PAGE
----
• Immediately undertake the construction of pedestrian underpasses, and/or bridges, across the BNSF railway, at three West Beach and three East Beach locations – no six-foot fences required.
• Construct two larger underpasses, suitable to accommodate kayak trailers, paddleboard trundlers and manually launched boats – one at West Beach and one at East Beach.
Next, we must pursue longer-term solutions:
• Build an urban transit sky tram from uptown to the beach, spanning the BNSF adjacent to the pier. The base station to include a pedestrian bridge over the rail. Completion date June 2019.
• Invite tenders to build and operate a commercial zip line from North Bluff Road to Bayview Park, via Ruth Johnson Park, and Duprez Street. Completion date September 2016.
• Forget about rail relocation, unless you have a solution that will cost BNSF nothing, reduce their operating costs and be welcomed by the folks on the new route who covet our rail line.
With the above solutions in place, there will be no need for BNSF engineers to blow the horns, except when cheering children on the beach.
David Edwards, White Rock
Re: Loud reaction to train concerns, July 17 letters.
Two letters in the PAN referred to decisions that were made a long time ago about accepting the trains in our area – either referring to those who bought here after the trains appeared or said yes to the building of the tracks in the first place.
We have no control in hindsight about the people way back who made unwise decisions and could not look ahead or have any idea how attractive living in South Surrey and White Rock would be. There was no chance of seeing a couple of steam engines turn into an invasion of massive diesel engines pulling huge snakes behind them.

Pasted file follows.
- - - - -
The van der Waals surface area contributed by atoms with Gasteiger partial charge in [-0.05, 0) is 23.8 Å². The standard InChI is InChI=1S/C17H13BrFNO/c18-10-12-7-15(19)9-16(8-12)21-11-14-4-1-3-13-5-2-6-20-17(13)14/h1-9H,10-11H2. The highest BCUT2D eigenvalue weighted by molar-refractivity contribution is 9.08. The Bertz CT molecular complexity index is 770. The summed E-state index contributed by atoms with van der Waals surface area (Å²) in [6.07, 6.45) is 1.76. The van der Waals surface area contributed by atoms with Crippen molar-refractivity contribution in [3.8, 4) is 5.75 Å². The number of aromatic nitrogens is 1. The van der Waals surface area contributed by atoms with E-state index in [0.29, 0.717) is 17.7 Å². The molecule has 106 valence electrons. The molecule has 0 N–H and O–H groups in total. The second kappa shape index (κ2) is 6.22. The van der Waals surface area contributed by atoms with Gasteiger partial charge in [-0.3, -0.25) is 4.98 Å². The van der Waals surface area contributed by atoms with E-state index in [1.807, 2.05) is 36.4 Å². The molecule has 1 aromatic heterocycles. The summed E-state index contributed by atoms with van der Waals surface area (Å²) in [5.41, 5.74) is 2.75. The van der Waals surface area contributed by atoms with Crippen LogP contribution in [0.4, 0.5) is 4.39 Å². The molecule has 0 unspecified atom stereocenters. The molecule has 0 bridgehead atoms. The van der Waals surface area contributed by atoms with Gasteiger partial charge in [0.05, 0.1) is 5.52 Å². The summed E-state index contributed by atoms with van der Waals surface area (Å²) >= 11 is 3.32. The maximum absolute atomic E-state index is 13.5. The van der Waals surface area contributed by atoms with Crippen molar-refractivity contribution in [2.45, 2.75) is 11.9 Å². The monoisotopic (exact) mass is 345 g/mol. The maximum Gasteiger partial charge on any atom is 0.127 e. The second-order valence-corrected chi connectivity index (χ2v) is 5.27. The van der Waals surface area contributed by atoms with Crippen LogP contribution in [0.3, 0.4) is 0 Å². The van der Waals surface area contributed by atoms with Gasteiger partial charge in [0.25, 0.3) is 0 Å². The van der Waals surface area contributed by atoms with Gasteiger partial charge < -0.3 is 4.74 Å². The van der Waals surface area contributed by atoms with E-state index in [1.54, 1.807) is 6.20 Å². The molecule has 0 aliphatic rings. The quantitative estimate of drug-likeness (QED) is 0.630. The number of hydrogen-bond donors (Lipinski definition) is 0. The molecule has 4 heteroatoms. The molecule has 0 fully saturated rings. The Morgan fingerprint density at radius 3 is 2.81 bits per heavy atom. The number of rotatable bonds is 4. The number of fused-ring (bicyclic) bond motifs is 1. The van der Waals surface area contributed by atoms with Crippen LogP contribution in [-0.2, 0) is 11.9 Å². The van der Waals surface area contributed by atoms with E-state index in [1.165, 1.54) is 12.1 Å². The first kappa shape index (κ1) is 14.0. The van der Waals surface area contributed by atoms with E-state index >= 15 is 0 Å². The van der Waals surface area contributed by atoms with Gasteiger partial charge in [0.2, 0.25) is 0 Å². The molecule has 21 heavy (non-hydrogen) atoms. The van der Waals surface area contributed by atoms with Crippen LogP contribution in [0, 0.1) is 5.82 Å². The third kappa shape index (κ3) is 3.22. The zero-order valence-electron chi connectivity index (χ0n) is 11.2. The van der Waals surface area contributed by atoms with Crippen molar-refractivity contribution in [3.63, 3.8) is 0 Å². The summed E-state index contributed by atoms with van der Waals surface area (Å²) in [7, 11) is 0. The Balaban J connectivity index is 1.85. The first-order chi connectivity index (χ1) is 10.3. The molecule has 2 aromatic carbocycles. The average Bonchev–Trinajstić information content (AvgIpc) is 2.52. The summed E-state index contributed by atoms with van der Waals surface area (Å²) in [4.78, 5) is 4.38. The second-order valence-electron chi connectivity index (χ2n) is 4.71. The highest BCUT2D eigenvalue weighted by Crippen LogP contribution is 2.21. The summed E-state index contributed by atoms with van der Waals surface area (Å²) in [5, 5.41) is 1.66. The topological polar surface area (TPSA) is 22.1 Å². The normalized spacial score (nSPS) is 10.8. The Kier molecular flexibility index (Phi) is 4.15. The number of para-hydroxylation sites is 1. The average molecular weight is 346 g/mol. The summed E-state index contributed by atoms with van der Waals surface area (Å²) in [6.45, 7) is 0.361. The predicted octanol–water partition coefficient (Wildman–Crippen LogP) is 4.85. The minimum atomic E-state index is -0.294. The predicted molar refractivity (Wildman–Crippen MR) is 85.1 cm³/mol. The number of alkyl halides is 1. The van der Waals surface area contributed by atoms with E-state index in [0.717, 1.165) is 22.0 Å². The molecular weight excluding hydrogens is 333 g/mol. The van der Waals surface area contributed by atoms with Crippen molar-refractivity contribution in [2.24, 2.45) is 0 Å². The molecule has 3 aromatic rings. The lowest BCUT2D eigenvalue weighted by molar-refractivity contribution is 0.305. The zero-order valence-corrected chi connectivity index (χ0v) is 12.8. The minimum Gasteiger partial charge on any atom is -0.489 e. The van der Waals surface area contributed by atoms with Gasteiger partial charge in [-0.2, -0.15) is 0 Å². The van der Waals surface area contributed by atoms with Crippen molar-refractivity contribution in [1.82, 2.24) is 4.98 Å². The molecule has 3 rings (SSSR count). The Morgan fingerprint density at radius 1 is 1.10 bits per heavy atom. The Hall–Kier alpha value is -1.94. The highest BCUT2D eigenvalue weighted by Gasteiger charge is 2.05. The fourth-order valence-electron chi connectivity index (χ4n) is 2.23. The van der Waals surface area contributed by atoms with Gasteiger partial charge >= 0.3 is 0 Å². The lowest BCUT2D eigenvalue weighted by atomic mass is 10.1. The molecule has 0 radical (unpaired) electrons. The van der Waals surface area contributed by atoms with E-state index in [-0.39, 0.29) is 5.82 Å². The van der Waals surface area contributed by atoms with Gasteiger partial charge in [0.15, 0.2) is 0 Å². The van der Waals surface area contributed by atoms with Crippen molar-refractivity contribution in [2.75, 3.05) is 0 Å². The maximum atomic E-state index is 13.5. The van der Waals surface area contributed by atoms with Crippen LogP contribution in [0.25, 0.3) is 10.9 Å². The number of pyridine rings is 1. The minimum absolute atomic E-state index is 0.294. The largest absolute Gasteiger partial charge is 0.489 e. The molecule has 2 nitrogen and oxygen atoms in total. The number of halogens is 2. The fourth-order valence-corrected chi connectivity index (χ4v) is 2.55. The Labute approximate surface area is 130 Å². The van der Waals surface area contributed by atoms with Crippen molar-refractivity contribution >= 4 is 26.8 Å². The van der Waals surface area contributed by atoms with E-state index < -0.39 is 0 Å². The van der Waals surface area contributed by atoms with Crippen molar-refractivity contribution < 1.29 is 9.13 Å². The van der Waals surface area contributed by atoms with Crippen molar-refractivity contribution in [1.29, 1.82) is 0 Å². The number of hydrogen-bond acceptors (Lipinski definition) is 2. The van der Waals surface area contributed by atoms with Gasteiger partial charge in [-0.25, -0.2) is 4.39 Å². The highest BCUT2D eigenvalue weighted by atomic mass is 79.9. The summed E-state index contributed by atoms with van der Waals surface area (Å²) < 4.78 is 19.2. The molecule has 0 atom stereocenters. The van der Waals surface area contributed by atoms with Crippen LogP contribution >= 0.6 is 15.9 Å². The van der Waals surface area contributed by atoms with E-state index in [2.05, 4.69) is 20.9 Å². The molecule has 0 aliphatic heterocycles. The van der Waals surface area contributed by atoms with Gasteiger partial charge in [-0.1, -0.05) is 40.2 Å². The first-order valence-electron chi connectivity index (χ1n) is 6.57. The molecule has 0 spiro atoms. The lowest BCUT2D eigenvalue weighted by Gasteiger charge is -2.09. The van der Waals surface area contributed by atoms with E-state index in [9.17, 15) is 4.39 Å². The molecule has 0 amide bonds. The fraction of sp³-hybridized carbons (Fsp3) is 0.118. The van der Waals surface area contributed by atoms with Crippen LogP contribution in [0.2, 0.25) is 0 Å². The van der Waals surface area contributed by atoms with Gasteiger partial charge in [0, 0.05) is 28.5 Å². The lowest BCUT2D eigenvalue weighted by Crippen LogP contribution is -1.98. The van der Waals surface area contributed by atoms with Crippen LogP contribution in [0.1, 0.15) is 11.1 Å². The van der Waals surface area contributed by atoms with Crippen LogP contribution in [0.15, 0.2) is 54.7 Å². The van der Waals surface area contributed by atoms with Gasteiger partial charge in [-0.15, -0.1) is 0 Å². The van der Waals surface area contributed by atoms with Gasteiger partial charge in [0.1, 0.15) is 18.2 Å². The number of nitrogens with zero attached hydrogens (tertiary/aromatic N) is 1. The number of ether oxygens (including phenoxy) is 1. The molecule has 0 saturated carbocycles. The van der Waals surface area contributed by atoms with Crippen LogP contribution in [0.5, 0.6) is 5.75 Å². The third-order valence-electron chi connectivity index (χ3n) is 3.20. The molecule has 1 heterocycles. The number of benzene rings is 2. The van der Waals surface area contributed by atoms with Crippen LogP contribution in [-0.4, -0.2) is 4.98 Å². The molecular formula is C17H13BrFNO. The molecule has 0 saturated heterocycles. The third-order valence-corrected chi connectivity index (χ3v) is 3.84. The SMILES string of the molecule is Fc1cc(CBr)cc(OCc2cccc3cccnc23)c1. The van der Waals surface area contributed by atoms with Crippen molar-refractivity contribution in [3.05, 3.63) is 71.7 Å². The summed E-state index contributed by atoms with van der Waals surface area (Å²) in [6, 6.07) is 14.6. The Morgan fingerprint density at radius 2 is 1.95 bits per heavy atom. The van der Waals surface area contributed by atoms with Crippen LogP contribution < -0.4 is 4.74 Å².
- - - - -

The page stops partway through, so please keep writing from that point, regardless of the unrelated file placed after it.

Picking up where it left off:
Over the years, all kinds of decisions made in the past have either been rectified or changed. Nothing is written in stone, and we should have the right and the power as voting citizens to make right mistakes from the past.
I can see letter-writer Anna Dean not wanting the train removed from this hugely populated area to over her way, of course, but that is where the train was in the first place. We just want to send it home, as it’s been away a long time and craves for a quieter area – away from all those thousands of people that just want to enjoy jewels of the nature along our waterfronts in peace, and away from constant danger.
Brian Lauder, Surrey
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Regarding Emerson Reid’s letter to the editor, prior to 1909 there was a plan to build a deep sea port where the White Rock Museum is today.
A copy of the plot plan for this port is in the White Rock archives in the museum. I know this because I gave it to them.
Then in 1909, the Victoria Railroad and Steamship Company purchased a strip of land through the Semiahmoo First Nation’s reserve for $1,250, which then made that strip private property. I know this to be also true because I had a copy of the original bill of sale, and I gave that to the White Rock archives as well.
Along with that, I turned over a copy of a letter signed by Sir Wilfred Laurier, the prime minister at the time and the guy on the $5 bill, asking Parliament to put a rush on approval of the sale.
The next time someone says the railroad was built to service a few shacks in White Rock, tell them that is an idea, too… well, you get the idea.
Barry Gaudin, White Rock